Apparently GMTV run an annual high street fashion award recognising different types of fashion labels and giving the viewing public a chance to vote for the winner. The particular feature I happened to catch was ‘best budget fashion’ category which included Primark and George at ASDA as nominees as well as a few other well known names. This was enough to stop me in my tracks, I couldn’t believe this TV show was actually going to reward fashion labels which have been linked to such negative reports about sweatshops and manufacturing practices. I was even more horrified to hear the TV presenter Lorraine Kelly, pop star Rachel Stevens and Paula Reed (style director of celebrity gossip and trashy fashion magazine Grazia) sing the praises of these cheap shops. Lorraine Kelly even said something to the effect of “It’s great that you can pop into the supermarket and buy a toilet duck and a dress for just a few pounds” (this isn’t exactly what she said but very similar). What?!!!
Just to clarify, I don’t have anything against bargains per se. I love them just as much as any girl who likes to shop but there are a few things here that really make my blood boil:
1) Anyone who knows anything about fashion and clothes shopping must have come across the high profile, negative press on such budget shops as Primark. Additionally there are many reports about the dangers of conventional cotton farming for lower and lower prices (if you’re wondering what I’m talking about see the references at the end of this article). I would be very surprised to find that the researchers at GMTV, Lorraine, Rachel and Paula are unaware of these things, yet not only do they ignore the issues but they actively promote these shops anyway.
2) How opportunistic and irresponsible, in a time of economic instability and money worries, to tell a mass audience that this is the way to enjoy fashion cheaply; Not to mention patronising coming from a group of women who earn salaries most of us could only dream of. If they wanted to promote fashion that doesn’t cost a lot of money why not talk about charity shops, vintage shops, customising clothes and even the high street shops with more positive ethical credentials? Traditional values of designer fashion were to create beautiful, well made and stylish garments that would last for years, not some throw-away item to be bought for one night out.
3) Where was the ‘most ethical fashion label’ category? Why don’t GMTV and these celebrities use their far reaching voice to tell consumers about the fashion labels working hard to use green practices and create a safe and fair environment for workers?
I just couldn’t believe what I was seeing. All fired up I decided to write to GMTV and Rachel Stevens to let them know my disappointment, ask them if they were aware of the issues around such cheap, throw away fashion and ask them for any comments that I could share on Green Girls Global. About two weeks later I received an e-mail from GMTV saying that my message had been passed to Lorraine and her team. I’ve heard nothing since and nothing at all from Rachel Stevens.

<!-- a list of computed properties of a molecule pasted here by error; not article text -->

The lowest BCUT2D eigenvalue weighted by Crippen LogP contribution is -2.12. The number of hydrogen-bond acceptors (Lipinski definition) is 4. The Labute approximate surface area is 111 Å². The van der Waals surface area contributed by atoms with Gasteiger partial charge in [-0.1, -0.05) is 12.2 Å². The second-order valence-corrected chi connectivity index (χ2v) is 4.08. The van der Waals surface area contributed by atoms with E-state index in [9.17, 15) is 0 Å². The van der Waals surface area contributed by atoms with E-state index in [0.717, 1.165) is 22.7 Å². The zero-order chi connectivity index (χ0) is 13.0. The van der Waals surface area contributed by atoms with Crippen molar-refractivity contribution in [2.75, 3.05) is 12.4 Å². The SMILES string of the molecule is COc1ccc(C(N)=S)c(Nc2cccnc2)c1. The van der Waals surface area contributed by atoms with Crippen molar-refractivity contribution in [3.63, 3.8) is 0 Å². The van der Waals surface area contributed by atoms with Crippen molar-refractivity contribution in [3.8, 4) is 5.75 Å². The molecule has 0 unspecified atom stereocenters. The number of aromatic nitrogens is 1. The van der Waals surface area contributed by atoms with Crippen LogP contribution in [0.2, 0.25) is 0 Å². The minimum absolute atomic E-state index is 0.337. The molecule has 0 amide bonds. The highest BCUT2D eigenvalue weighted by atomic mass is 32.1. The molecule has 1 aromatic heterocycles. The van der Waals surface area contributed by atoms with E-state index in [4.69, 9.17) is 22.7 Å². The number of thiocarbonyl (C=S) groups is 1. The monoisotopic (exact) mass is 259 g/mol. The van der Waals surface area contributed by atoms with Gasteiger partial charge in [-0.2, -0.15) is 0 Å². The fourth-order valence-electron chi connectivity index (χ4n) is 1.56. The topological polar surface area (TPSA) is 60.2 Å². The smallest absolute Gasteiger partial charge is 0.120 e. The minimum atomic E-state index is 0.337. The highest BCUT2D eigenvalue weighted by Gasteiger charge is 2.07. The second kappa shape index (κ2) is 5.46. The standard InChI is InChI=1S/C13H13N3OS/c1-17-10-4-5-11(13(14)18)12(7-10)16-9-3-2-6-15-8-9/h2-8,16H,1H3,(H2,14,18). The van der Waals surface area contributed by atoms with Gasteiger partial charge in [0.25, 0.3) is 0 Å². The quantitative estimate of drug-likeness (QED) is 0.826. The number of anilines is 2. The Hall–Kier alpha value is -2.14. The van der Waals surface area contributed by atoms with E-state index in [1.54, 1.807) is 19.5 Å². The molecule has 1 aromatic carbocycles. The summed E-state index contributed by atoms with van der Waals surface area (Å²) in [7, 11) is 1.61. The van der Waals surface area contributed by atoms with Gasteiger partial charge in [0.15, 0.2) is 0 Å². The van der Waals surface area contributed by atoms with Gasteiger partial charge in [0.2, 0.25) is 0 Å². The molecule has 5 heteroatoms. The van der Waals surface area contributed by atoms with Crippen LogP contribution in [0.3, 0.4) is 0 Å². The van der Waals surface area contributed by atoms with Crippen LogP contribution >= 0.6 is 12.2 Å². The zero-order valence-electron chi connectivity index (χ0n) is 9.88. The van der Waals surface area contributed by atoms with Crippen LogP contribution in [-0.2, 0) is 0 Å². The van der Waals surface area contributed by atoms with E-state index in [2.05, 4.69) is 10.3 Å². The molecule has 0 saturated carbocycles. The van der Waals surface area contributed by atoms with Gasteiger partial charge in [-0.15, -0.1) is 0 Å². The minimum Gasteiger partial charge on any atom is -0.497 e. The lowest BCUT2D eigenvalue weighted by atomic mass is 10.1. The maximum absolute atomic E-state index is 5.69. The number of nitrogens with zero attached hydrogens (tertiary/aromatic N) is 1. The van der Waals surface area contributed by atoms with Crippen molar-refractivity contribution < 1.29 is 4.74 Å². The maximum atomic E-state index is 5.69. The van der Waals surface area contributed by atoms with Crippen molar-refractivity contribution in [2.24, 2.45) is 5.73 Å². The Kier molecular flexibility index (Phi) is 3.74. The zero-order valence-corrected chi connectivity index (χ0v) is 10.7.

There’s no doubt that celebrity endorsement can help a product. When Madonna announced that she loved Timothy Taylor’s Landlord beer (and so do I) the brewery were delighted, knowing the new markets it could open and exposure it would bring.
I guess what I’m wondering is am I justified to be so annoyed by celebrities endorsing infamous products and companies (I also despair at Davina McCall’s Loreal campaign)? Of course anyone has the right to promote whatever they want and with the wonderful world of the internet anyone can. But if a popular personality says a product is great I can guarantee that would have a lot more clout than if I did.
Should those with a louder voice be using it more responsibly? Should those with more opportunities help those with less?
In stark contrast to the above is Vivienne Westwood who appeared on Jonathan Ross’ talk show last week. She had specifically requested to visit the show to talk about climate change because she knew it was the way to reach a lot of people. She tapped into the mainstream media to spread an impirtant message. It’s best said directly from Vivienne so do take a few minutes to watch the videos below. All I can say is “good on ya Vivienne” I wish there were more celebs as smart as you!
Expect Primark protests this Saturday over 7p worker rates (30/04/2009)
Why Conventional Cotton is Such a Killer
Pesticide suicides. The cotton farmers’ tragedy
International Labour Rights Forum
UK supermarkets’ ethical clothing standards ‘a sham’